EMERGENCY PHYSICIANS INSURANCE COMPANY RRG, et al. Appellants
EMERGENCY PHYSICIANS INSURANCE EXCHANGE, et al. Appellees
FROM JUDGMENT ENTERED IN THE COURT OF COMMON PLEAS COUNTY OF
SUMMIT, OHIO CASE No. CV-2017-05-1896
MICHAEL J. MORAN and AARON A. RIDENBAUGH, Attorneys at Law,
M. WEIGAND, Attorney at Law, for Appellee.
DECISION AND JOURNAL ENTRY
Emergency Physicians Insurance Company, RRG ("Emergency
Physicians"), appeals the order of garnishment of the
Summit County Court of Common Pleas on a foreign judgment
granted in favor of Summa Emergency Associates, Inc.
("Summa") against Emergency Physicians. We affirm.
In May 2017, Summa filed a foreign judgment in the Summit
County Court of Common Pleas on a judgment obtained on March
22, 2017, in the Second Judicial District Court of the State
of Nevada, County of Washoe. The Nevada judgment was a
confirmation of an arbitration award originally issued in
October 2013. On June 22, 2017, the trial court granted
Summa's motion for a full faith and credit order, and
granted judgment in favor of Summa and against Emergency
Physicians as set forth by the Nevada judgment. The trial
court issued an order and notice of garnishment to U.S. Bank
on June 27, 2017, and Emergency Physicians subsequently filed
a motion to stay execution pending a hearing on its objection
to the garnishment. On July 26, 2017, the trial court
overruled Emergency Physicians' objections, denied a stay
of execution, and released the funds deposited by U.S. Bank
with the Clerk of Courts. Emergency Physicians now appeals,
raising one assignment of error.
TRIAL COURT ERRED IN GRANTING AUTHORITY FOR THE APPELLEE TO
LEVY ON PROPERTY IN AN AMOUNT GREATER THAN WHAT APPELLEE WAS
Emergency Physicians argues the trial court erred when it
ordered the garnishee to turn over monies representing
interest on the award prejudgment. We disagree.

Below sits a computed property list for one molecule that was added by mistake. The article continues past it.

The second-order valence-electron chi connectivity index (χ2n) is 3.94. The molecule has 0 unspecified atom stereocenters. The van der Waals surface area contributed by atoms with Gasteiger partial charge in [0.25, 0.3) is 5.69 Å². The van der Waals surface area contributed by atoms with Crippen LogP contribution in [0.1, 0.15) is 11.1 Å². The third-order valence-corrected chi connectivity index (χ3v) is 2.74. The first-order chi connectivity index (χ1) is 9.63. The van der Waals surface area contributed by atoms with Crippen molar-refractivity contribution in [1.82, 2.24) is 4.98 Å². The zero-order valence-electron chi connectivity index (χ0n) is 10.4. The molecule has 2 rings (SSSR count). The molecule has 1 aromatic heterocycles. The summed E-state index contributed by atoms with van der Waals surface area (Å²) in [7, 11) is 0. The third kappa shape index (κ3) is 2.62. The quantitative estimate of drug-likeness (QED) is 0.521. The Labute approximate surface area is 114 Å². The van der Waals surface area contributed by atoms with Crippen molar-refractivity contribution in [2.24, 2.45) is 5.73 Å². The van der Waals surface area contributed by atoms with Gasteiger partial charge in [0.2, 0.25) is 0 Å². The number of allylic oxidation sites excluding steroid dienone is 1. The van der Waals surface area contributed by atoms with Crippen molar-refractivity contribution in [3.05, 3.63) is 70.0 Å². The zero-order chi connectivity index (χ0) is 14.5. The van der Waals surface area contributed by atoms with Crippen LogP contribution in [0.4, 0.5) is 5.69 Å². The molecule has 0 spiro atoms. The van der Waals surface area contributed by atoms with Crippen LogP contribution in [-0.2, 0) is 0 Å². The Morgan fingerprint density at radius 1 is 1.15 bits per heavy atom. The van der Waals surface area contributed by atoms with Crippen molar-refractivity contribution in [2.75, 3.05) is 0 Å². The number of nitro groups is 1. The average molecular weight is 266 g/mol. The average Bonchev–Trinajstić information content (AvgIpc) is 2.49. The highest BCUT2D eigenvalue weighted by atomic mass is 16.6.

This Court reviews questions of law under a de novo standard.
State v. Trifari, 9th Dist. Medina No. 08CA0043-M,
2009-Ohio-667, ¶ 12. Ohio's Uniform Enforcement of
Foreign Judgments Act, R.C. 2329.021 through 2329.027, sets
forth this state's obligations under the Full Faith and
Credit Clause of the United States Constitution. "The
doctrine of full faith and credit requires that the state of
Ohio give to these acts, records, and judicial proceedings of
another state the same faith and credit 'as they have by
law or usage in the courts of such State * * * from which
they are taken.'" Holzemer v. Urbanski, 86
Ohio St.3d 129, 132 (1999). A foreign judgment is subject to
collateral attack in Ohio only if there was no subject matter
or personal jurisdiction to render the judgment under the law
of the foreign state. Litsinger Sign Co. v. American Sign
Co., 11 Ohio St.2d 1 (1967), paragraph one of the
syllabus. The Ohio Second District Court of Appeals has
further addressed the doctrine of full faith and credit as it
applies to foreign judgments:
When applied to judicial determinations, the full faith and
credit clause means that a valid judgment issued in one state
must be recognized -- without examining the underlying merits
of the action -- by all other states. In Fauntleroy v.
Lum (1908), 210 U.S. 230, 52 L.Ed. 1039, 28 S.Ct. 641,
the United States Supreme Court held that as long as the
first court had proper jurisdiction, the second court
must recognize the judgment even if the first court
misapplied the law or even made a clearly erroneous decision.
See, also, S.23: Ohio Enacts an Enforcement of Foreign
Judgments Law (1983), 9 Univ. of Dayton L.R. 391.
Thus, full faith and credit means that Ohio courts must
recognize the judgments of the courts of other
states and enforce those judgments even if clearly erroneous
on the merits or even where the ...